Skip to main content
New Swift-BAT/GUANO and IceCube Notice Types Available! See news and announcements

GCN Circular 10806

Subject
GRB 100526A: Gemini/NIRI infrared afterglow candidate
Date
2010-05-27T11:41:49Z (14 years ago)
From
Daniel Perley at U.C. Berkeley <dperley@astro.berkeley.edu>
D. A. Perley (UC Berkeley) reports on behalf of a larger collaboration:

We imaged the field of GRB 100526A (Vetere et al., GCN 10797) with the 
Near-InfraRed Imager (NIRI) on Gemini-North starting at 08:29 UT on 
2010-05-27.  We obtained 18 exposures of 60 seconds each in K-band and 
H-band.

At the edge of the XRT error circle (Beardmore et al., GCN 10800) we 
clearly detect a source with no SDSS counterpart in the K-band image. 
It is also present, but much fainter, in H-band.  The position (J2000) is:

RA  =  15:23:04.480
Dec = +25:37:55.23
(+/- 0.4")

Preliminary photometry relative to a single 2MASS star in the field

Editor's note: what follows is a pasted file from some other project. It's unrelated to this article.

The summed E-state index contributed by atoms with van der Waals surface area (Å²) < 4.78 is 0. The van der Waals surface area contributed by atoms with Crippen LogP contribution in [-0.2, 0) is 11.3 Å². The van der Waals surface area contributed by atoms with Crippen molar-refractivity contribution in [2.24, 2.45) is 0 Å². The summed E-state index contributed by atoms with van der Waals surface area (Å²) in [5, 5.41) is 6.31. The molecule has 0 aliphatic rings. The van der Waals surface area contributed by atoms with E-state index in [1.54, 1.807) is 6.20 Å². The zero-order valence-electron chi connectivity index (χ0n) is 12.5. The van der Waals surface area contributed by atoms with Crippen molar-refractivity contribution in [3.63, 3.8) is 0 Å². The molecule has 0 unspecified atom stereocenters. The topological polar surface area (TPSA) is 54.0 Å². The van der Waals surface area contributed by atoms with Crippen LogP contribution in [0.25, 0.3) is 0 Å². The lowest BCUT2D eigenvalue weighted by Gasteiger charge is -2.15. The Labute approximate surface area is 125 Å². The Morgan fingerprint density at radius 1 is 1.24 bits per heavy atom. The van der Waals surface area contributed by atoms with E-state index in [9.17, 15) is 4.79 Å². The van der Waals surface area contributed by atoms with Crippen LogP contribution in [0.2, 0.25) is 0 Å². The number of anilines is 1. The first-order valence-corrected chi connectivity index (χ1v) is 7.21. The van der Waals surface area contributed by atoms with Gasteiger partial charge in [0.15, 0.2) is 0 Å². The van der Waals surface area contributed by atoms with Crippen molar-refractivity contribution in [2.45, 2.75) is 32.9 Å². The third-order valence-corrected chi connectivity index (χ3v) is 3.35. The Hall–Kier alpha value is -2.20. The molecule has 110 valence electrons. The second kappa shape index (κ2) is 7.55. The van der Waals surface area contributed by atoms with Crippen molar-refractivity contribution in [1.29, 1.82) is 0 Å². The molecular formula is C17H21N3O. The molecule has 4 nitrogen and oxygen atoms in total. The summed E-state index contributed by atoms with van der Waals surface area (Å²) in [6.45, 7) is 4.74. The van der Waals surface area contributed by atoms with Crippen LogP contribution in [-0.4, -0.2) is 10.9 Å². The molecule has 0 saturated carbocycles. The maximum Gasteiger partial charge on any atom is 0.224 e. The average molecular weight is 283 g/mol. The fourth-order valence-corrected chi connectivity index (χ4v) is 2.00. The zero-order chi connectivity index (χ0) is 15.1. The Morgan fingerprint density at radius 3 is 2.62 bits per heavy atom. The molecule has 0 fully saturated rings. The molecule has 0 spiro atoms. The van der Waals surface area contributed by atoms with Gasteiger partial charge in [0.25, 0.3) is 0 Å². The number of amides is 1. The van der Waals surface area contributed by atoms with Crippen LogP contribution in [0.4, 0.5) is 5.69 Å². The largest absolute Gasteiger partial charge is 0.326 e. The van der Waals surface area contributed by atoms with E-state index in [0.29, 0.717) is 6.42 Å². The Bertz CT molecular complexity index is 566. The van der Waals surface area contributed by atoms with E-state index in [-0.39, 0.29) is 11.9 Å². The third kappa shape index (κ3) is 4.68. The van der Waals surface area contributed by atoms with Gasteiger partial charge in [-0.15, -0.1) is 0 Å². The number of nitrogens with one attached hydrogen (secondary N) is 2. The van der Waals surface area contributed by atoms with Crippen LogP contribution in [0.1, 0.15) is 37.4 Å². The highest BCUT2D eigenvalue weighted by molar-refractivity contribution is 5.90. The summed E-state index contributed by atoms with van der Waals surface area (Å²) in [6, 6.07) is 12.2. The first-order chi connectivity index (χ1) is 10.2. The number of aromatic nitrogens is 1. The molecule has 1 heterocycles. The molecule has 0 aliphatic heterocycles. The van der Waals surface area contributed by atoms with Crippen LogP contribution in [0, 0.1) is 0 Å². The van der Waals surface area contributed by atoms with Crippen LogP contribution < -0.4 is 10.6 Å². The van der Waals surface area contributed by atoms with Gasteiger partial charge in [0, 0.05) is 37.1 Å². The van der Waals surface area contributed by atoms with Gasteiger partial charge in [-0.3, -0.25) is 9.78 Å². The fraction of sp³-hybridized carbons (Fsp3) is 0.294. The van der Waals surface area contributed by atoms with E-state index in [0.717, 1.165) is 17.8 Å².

(2MASS 1523017+2538260) gives:

K = 19.09 +/- 0.13  (t_mid = 16.21 hours)
H = 21.15 +/- 0.17  (t_mid = 16.75 hours)

This is an extremely red color, corresponding to a spectral slope of 
beta~5.5.  If this object is confirmed as the afterglow (rather than a 
host or background galaxy), its flux and color are reminiscent of GRB 
070306 (Jaunsen et al. 2008) at similar times.  That object had a visual 
extinction of A_V~5.5 mag and is among the most heavily extinguished 
afterglows known.  The large inferred XRT absorption column (Vetere et 
al., GCN 10804) of this event is also consistent with a highly 
dust-extinguished event at low to moderate redshift.

We thank Richard McDermid and the Gemini staff for acquiring these 
observations.
Looking for U.S. government information and services? Visit USA.gov